Spinning Yarns

30.11.2011 | Art , Blog | BY:

After meeting artist Leslie Kulesh at our recent Twin Speaks salon, we fell in love with her can do attitude. From coloured yarns to acting out Nineties classic flick Clueless with friends, anything goes. Originally from San Francisco but now living in London, we thought we’d share her with the rest of you…

Do you remember the moment when you decide to be an artist?
Vividly! I was in Hawaii with my grandmother and my father, who’s an art conservator. I was about 11 years old and we went to a museum show of Hockney’s opera sets.

The interior of the museum was entirely dark, save for the lights on the sets, as they would have been in use. Recordings of the opera music played loud from room to room, and as is custom over there – the air conditioning was blasting. The whole experience was multi-sensory and emotional to the point of almost being frightening. I knew I wanted to make things like that – environments that transported people that had their own history, but perhaps a future potential as well.

Your work involves both performance and hand crafted structures – how would you define your own work?
My practice is definitely process oriented. It’s important to work with the material and understand what goes into production. In works such as No Fear, I spent about six hours a day for the best part of a month measuring, cutting and tying each piece onto the grid I had designed.

That work becomes very meditative and wouldn’t have the same energy had it been made by another person. Decisions get made throughout the creation and I see what is developing. With performance work, it’s the same in a lot of ways. There is an idea, multiple ways to approach it, script writing, or improv, work-shopping, then re-working – always guiding back toward the original idea. By taking full ownership of the work there is room for it to start mutating.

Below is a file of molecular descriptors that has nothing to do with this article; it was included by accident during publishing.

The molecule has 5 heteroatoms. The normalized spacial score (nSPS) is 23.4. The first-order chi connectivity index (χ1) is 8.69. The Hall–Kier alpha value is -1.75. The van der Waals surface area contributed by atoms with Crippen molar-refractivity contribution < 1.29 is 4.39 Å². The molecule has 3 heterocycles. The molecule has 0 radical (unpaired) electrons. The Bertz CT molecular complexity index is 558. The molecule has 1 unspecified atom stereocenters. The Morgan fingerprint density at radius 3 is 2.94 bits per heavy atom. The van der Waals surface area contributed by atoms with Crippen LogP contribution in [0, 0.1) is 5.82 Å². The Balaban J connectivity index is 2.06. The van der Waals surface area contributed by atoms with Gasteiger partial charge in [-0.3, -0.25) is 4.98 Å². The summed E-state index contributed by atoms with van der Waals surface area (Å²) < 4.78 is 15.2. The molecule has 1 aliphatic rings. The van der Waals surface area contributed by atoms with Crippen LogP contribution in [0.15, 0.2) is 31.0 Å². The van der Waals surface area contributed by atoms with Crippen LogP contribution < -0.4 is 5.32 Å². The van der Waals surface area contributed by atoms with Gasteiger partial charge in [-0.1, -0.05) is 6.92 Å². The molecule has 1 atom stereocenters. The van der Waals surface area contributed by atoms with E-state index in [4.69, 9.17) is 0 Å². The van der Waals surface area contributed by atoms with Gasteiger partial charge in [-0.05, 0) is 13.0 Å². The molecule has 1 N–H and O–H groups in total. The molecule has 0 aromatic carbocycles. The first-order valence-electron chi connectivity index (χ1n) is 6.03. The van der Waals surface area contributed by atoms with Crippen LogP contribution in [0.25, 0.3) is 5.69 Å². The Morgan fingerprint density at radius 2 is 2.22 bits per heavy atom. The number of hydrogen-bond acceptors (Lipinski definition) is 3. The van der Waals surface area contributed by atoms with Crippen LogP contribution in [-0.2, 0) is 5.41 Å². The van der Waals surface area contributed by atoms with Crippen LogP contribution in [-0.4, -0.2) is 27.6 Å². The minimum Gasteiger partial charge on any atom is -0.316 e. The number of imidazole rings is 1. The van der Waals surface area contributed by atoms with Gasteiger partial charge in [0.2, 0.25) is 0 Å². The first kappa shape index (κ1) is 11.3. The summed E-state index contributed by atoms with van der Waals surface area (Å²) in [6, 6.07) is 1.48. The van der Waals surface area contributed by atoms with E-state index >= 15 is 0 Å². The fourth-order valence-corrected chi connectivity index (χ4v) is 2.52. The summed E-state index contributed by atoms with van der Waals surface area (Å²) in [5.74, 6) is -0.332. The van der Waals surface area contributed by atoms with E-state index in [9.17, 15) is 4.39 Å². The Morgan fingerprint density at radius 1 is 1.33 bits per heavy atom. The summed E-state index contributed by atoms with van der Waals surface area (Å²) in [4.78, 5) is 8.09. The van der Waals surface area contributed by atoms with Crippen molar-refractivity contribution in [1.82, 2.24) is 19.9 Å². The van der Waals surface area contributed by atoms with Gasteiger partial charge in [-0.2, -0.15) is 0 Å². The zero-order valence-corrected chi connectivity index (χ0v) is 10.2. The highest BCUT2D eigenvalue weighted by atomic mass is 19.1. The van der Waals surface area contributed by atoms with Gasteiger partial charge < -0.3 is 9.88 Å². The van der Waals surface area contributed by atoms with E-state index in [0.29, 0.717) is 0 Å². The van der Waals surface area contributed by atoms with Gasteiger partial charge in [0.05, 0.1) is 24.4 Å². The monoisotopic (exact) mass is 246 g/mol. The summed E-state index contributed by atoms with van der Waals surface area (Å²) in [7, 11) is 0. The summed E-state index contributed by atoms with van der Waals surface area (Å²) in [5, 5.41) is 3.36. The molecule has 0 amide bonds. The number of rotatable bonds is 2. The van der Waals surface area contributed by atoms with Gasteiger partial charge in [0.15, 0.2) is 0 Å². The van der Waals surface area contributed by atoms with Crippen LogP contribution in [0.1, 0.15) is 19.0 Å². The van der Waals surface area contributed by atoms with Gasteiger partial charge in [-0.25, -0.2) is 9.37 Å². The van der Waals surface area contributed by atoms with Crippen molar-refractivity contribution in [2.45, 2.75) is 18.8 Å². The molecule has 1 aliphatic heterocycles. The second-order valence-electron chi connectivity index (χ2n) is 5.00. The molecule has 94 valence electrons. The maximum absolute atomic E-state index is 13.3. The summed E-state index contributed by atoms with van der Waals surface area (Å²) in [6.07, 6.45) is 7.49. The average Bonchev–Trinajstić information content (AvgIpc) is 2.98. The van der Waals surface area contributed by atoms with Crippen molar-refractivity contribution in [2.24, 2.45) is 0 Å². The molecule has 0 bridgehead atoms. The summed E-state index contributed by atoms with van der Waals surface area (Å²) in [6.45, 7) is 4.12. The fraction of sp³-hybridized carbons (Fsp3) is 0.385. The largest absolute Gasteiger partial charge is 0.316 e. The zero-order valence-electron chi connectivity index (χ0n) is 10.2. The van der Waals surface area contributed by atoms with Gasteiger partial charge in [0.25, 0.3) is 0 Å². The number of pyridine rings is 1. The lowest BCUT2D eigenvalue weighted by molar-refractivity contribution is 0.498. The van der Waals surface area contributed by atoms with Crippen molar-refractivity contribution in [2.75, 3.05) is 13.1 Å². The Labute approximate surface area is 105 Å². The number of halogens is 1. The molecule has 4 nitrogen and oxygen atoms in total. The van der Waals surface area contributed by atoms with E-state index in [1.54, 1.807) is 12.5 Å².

When performing with others, I have always called upon friends. Unlike actors, I know their qualities, or suspect there is something that will come out once placed in a specific environment. That open-plan style work also allows for excessive collaboration that proves for a much stronger performance.

How important is popular culture in your artistic practice – are there any elements you find yourself consistently retuning to and why?

Pop culture is great – it mutates in that same way as I see my work. Someone puts forth an idea, others riff on that, it gets co-opted, becomes a meme and by then there’s a whole new story happening. I do consistently return to the digital/analogue exchange- both literal and symbolic. I’m sure it’s generational, having to do with growing up in Silicon Valley – learning DOS instead of Dewey Decimal.

Nonetheless, it continues to be relevant. As technology trudges forward, those same senses that were so stunned back in the Hockney exhibit in Hawaii become stunted when I try to take in a 500px X 340px Katharina Grosse image. I know I am not experiencing it – it’s a point of reference; and I often wonder if there will be a movement away from this half baked form of research.

What drives you to create?
Different things, different days. To prove something to myself, to scare myself. You always hear that new age-y talk about internalizing instead of externalizing, living in the moment – divorced from the future and the past. I feel that way when I am making something. That time becomes like a line, one dimensional.

If you weren’t an artist what would you be?
A musician – god knows I travel enough. At the least I should have the reward of a crowd acknowledging me for my travel every couple of days!

What’s up next for you?
I have a video in a group show at French Riviera opening tonight 6-9pm and I’ll be DJing with Twin’s Art Editor Francesa Gavin afterwards!

I’m also speaking at Camden Arts Centre with Kate Cooper (co-director of Auto Italia) on December 7th and I’ll be in performance during Bodies Assembling at Auto Italia on Saturday, December 10th.


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